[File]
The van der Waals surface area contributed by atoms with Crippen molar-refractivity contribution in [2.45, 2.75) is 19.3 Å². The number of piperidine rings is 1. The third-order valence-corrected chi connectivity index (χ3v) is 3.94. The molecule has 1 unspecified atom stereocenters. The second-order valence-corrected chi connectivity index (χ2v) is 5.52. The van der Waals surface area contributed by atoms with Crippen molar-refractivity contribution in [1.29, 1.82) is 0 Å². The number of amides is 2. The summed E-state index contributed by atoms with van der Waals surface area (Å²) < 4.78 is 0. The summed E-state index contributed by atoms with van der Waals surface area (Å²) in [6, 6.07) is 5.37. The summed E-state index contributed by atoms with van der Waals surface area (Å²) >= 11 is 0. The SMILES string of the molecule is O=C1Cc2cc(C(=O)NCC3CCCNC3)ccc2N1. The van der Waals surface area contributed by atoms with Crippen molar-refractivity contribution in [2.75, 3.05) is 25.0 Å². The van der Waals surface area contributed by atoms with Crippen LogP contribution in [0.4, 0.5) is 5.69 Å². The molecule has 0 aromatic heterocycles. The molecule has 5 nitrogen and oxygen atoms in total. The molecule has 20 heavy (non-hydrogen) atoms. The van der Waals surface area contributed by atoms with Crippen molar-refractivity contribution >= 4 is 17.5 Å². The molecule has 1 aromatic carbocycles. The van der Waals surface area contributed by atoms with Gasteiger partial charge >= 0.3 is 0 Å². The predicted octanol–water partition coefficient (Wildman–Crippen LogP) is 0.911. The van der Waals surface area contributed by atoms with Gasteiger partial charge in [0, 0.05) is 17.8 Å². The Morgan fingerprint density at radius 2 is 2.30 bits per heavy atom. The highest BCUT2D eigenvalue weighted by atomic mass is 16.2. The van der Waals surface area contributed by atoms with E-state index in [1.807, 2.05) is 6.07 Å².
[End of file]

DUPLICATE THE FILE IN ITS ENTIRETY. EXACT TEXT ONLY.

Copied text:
The van der Waals surface area contributed by atoms with Crippen molar-refractivity contribution in [2.45, 2.75) is 19.3 Å². The number of piperidine rings is 1. The third-order valence-corrected chi connectivity index (χ3v) is 3.94. The molecule has 1 unspecified atom stereocenters. The second-order valence-corrected chi connectivity index (χ2v) is 5.52. The van der Waals surface area contributed by atoms with Crippen molar-refractivity contribution in [1.29, 1.82) is 0 Å². The number of amides is 2. The summed E-state index contributed by atoms with van der Waals surface area (Å²) < 4.78 is 0. The summed E-state index contributed by atoms with van der Waals surface area (Å²) in [6, 6.07) is 5.37. The summed E-state index contributed by atoms with van der Waals surface area (Å²) >= 11 is 0. The SMILES string of the molecule is O=C1Cc2cc(C(=O)NCC3CCCNC3)ccc2N1. The van der Waals surface area contributed by atoms with Crippen molar-refractivity contribution in [2.75, 3.05) is 25.0 Å². The van der Waals surface area contributed by atoms with Crippen LogP contribution in [0.4, 0.5) is 5.69 Å². The molecule has 0 aromatic heterocycles. The molecule has 5 nitrogen and oxygen atoms in total. The molecule has 20 heavy (non-hydrogen) atoms. The van der Waals surface area contributed by atoms with Crippen molar-refractivity contribution >= 4 is 17.5 Å². The molecule has 1 aromatic carbocycles. The van der Waals surface area contributed by atoms with Gasteiger partial charge >= 0.3 is 0 Å². The predicted octanol–water partition coefficient (Wildman–Crippen LogP) is 0.911. The van der Waals surface area contributed by atoms with Gasteiger partial charge in [0, 0.05) is 17.8 Å². The Morgan fingerprint density at radius 2 is 2.30 bits per heavy atom. The highest BCUT2D eigenvalue weighted by atomic mass is 16.2. The van der Waals surface area contributed by atoms with E-state index in [1.807, 2.05) is 6.07 Å².